• Pomegranate Extract – Recent trials conducted in Israel and at the University of Texas provide compelling evidence that pomegranate extracts: a) possess antiviral properties, specifically re: influenza; b) discourage exercise related muscle soreness while promoting strength gains and; c) prevent the oxidation of cholesterol, which can contribute to cardiovascular disease. (4,5,6)
  • Cocoa Extract – The most current news about pure cocoa is that it instigates some rather profound effects in both the body and mind. Two studies from December 2009 concluded that cocoa flavanols are capable of improving cognitive performance (in a test taking environment), lifting depression (via increased serotonin concentrations) and even reducing anxiety and mental fatigue. As importantly, a recent study in the American Journal of Clinical Nutrition demonstrated that cocoa exhibits a potent anti-inflammatory effect in men and women who are at “high risk of cardiovascular disease”. A reduction in systemic inflammation could conceivably reduce the risk of atherosclerosis (hardening of the arteries), cancer and neurological diseases. (7,8,9)
  • Green Tea Extract – Green tea extracts are showing a great deal of potential in the arena of cancer protection. A scientific review in the January 2010 edition of Phytomedicine concludes that “green tea may be a promising agent for PC (prostate cancer) chemoprevention”. A meta-analysis from December 2009 states that green “tea consumption may reduce the risk of endometrial cancer”. Even liver cancer appears to be less common in regular green tea drinkers. (10,11,12)
  • Quercetin – This is a flavonoid most commonly found in apples, berries, capers and onions. Some, but not all, recent trials suggest that it can help lower blood pressure and some measures of oxidative stress in the body. It may also play a valuable role in improving cellular energy and exercise performance. (13,14,15)

It’s worth noting that some research indicates that combining antioxidants can yield a synergistic effect, wherein the sum is more potent than its parts. But to the best of my knowledge, I’m not aware of any clinical testing that’s been conducted on this particular product. Therefore, I can’t assume that a positive interaction between all these healthful ingredients will automatically occur. (16,17,18)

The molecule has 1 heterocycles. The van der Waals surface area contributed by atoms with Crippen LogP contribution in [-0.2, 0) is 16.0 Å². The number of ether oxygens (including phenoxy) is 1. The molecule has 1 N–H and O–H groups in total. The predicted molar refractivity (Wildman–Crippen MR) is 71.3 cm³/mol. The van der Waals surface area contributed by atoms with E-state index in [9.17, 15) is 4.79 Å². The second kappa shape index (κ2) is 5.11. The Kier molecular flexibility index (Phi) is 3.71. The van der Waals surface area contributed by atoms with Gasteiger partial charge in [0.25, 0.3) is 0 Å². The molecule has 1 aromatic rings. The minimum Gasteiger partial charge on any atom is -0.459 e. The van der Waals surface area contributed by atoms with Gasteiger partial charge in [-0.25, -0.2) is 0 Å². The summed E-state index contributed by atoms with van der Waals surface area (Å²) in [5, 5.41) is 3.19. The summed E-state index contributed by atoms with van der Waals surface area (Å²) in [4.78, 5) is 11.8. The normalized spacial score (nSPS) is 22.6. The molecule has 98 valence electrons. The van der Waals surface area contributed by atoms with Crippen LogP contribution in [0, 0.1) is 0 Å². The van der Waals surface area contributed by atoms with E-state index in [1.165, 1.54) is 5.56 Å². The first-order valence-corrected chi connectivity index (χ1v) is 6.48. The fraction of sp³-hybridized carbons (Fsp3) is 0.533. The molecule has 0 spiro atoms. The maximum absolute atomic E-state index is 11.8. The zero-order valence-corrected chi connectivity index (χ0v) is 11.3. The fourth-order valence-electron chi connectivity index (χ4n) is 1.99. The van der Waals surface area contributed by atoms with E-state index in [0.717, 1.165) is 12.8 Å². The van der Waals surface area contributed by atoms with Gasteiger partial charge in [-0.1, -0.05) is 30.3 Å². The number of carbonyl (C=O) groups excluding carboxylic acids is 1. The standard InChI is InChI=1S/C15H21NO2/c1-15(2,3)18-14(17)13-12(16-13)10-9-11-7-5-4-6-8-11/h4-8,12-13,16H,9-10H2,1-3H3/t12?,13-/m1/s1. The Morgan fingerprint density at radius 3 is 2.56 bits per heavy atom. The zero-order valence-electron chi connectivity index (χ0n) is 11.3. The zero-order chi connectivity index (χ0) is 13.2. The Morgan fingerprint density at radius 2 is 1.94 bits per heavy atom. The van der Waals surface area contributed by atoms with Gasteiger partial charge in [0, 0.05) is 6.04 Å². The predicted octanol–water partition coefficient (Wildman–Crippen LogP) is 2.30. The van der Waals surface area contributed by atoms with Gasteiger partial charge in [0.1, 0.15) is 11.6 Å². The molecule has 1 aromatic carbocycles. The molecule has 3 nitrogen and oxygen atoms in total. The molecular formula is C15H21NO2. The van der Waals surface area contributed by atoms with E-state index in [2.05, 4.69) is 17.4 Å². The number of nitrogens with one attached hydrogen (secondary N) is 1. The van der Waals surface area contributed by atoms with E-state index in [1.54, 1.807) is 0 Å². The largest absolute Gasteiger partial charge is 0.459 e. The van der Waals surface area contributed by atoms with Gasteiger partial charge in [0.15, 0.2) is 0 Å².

The Proposed Anti-Aging Mechanisms of Caloric Restriction and Resveratrol
Source: Clin Interv Aging. 2008 June; 3(2): 331–339. (link)
Negative Observations and the Resveratrol Controversy

I have to admit that I have a problem with how this product line is marketed. It’s actually a broader criticism that applies to many manufacturers and distributors of resveratrol-based supplements. You’ve no doubt already made the connection between the name of this product line (ReserveAge Organics) and the suggestion that it will have an effect on aging or longevity. I think this may be implying too much. The use of the word “Organics” in the name of the company isn’t quite accurate either, namely because many of the ingredients in their products aren’t organic.

Resveratrol is often times referred to as the “red wine molecule”. Some researchers believe it’s partially responsible for the health benefits found in the Mediterranean region and in France (“The French Paradox”). Much of the excitement about this phytochemical has been generated by a substantial amount of legitimate, scientific research. Many of the experiments thus far have, in fact, found positive outcomes in animals, humans and insects. By that, I mean that resveratrol has been shown to improve a variety of health conditions including arthritis, cancer, cardiovascular disease, diabetes and, even, obesity. It’s also true that the majority of these health concerns are associated with advancing age. But this doesn’t necessarily mean that resveratrol will make you younger or increase your life span. This is a rather significant distinction. (19)

My understanding of the current state of research on resveratrol is as follows: There is some preliminary evidence showing that resveratrol can activate a so-called “longevity gene” (SirT1). Some of the ramifications of this are pictured above. It’s factual to say that resveratrol affects certain animals in similar ways as caloric restriction, which is the closest thing to an “anti-aging” therapy known to science. But when you look at the “nitty gritty” of the science it basically reveals that resveratrol has yet to provide a life extending effect in animal models, much less in humans. This promise may one day become a reality. There’s certainly a great deal of interest and money being spent in the pharmaceutical sector to achieve that end. But that day is not yet here. (20,21,22,23,24)